By Marja Novak
LJUBLJANA, Nov 5 (Reuters) - Slovenia's budget deficit is set to soar to 7.1 percent of GDP next year, the European Commission said on Tuesday, the result of moves to recapitalise Slovenian banks in an effort to avert an EU bailout.
Without the need to recapitalise the banks, which is at the heart of speculation that Slovenia could need international aid, the deficit would be 4 percent of GDP in 2013 and 3.6 percent next year, the Commission said.
It is set to be 5.8 percent this year, well above the 3 percent required of euro zone members.
The Commission said Slovenia's economy would contract by 2.7 percent this year and a further 1 percent in 2014, making it one of the poorest performers in the euro zone, which Slovenia joined in 2007.
In May, the Commission forecast a 2 percent fall this year and a marginal decline of 0.1 percent in 2014.
Local banks, mostly state-owned, are nursing some 7.9 billion euros ($10.67 billion) of bad loans, which equals about 22 percent of the country's economy.
Slovenia plans to inject fresh capital into the banks later this year or in early 2014, after getting the results of the bans' external stress tests demanded by the Commission.
The government of the 35-billion-euro economy has earmarked 1.2 billion euros for the recapitalisation of the main banks but analysts expect stress tests could show much higher capital needs.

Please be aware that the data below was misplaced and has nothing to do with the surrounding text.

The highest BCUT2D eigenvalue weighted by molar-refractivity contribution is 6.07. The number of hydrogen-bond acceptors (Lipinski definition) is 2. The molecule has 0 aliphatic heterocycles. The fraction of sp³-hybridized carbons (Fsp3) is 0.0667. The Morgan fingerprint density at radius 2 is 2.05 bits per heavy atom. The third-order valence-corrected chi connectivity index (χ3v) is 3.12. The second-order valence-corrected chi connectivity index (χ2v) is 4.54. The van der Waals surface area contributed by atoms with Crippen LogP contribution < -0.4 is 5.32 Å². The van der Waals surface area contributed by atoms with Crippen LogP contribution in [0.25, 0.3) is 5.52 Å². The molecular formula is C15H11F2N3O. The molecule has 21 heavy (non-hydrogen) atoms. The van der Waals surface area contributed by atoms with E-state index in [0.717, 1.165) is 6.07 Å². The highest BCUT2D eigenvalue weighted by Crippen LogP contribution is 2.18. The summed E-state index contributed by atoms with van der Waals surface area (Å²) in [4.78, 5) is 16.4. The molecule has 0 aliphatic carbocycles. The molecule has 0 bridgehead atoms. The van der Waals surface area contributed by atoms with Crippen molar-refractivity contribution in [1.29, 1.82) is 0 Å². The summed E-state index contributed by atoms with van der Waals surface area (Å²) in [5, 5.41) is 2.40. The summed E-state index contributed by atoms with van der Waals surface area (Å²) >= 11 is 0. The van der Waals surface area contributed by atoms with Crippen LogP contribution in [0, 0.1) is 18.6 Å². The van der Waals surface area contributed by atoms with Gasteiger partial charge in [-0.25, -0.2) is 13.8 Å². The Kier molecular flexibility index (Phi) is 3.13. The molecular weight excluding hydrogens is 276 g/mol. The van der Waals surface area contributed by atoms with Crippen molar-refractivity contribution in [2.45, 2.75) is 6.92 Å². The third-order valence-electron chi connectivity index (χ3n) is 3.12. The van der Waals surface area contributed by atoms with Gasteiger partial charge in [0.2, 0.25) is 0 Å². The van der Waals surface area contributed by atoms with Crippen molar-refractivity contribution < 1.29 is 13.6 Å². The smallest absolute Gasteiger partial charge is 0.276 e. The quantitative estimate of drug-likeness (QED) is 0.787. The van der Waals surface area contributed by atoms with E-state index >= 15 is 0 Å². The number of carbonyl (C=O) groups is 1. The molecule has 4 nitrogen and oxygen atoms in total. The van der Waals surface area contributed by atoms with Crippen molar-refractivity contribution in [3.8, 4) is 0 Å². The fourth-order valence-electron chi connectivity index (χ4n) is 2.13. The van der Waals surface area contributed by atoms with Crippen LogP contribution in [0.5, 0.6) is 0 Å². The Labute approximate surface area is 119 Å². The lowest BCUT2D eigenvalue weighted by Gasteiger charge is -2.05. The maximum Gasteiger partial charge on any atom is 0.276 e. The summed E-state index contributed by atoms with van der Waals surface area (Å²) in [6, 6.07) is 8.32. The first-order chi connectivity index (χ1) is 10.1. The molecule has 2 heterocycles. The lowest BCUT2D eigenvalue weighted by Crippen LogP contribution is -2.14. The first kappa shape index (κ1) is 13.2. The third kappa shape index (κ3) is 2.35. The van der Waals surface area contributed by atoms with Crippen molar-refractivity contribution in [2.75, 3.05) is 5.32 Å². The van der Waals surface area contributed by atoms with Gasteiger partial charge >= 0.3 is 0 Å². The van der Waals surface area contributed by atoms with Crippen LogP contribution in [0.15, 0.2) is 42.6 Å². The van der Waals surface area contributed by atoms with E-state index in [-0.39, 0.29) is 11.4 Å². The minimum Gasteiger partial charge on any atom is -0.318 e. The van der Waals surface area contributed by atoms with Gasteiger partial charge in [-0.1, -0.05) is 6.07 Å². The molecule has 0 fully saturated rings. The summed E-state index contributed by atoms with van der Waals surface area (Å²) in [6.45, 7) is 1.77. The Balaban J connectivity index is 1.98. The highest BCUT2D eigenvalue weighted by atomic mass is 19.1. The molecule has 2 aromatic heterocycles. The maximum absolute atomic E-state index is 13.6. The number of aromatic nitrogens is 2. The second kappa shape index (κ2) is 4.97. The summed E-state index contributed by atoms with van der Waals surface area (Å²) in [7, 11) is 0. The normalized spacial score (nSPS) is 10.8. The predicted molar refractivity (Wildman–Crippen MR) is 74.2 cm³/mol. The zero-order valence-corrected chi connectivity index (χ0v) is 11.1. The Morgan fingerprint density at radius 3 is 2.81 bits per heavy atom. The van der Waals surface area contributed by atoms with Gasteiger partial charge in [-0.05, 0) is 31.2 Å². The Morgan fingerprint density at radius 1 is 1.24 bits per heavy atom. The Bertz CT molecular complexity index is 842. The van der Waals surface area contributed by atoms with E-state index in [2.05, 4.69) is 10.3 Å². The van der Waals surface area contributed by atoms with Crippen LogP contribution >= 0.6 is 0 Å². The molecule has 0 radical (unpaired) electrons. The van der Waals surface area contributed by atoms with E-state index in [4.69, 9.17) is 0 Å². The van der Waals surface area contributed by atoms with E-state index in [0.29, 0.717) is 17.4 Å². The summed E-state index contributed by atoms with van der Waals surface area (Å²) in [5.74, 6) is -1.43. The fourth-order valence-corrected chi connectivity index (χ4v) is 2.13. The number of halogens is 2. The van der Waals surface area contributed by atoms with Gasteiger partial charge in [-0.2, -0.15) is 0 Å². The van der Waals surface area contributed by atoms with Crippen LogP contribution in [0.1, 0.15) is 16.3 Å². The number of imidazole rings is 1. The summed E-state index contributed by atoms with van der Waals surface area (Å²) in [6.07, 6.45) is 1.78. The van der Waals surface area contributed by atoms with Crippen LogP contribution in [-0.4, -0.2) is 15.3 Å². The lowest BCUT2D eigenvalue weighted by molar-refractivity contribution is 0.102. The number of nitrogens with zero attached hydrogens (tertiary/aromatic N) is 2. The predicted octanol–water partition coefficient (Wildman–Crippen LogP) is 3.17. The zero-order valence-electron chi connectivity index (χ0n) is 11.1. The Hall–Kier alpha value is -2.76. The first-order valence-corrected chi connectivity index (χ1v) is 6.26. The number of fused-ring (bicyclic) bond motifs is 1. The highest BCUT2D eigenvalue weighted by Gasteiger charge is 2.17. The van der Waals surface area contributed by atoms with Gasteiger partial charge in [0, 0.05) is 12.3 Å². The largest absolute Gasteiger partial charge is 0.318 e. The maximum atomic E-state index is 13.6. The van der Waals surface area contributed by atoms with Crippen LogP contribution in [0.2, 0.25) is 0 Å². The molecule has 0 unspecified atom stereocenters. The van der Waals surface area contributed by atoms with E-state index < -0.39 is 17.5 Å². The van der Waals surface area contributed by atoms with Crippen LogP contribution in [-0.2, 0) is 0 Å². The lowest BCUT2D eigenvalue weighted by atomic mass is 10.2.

The new GDP forecast is broadly in line with the projections by the government and the Bank of Slovenia, which expect the recession to last until late 2014.
'A tepid recovery of the economy is forecast to start only in the second half of 2014 and to continue in 2015, albeit at a very slow pace. The rebound would be driven by net exports, as global economic conditions improve,' the Commission said.
The Commission projected Slovenia's public debt would steadily rise to 74.2 percent of GDP in 2015 from 63.2 percent of GDP this year.
Slovenia was the fastest rising euro zone member in 2007 but hit a brick wall when the global crisis started due to its dependency on exports. It fell into a new recession in 2012 amid lower export demand, credit crunch and a fall of domestic spending caused by budget cuts.
The government claims it will be able to avert a bailout by reforms which include tax increases, spending cuts and privatisation.
($1 = 0.7402 euros)
(Reporting by Marja Novak; Editing by Zoran Radosavljevic and Jeremy Gaunt) Keywords: EUROZONE SLOVENIA/
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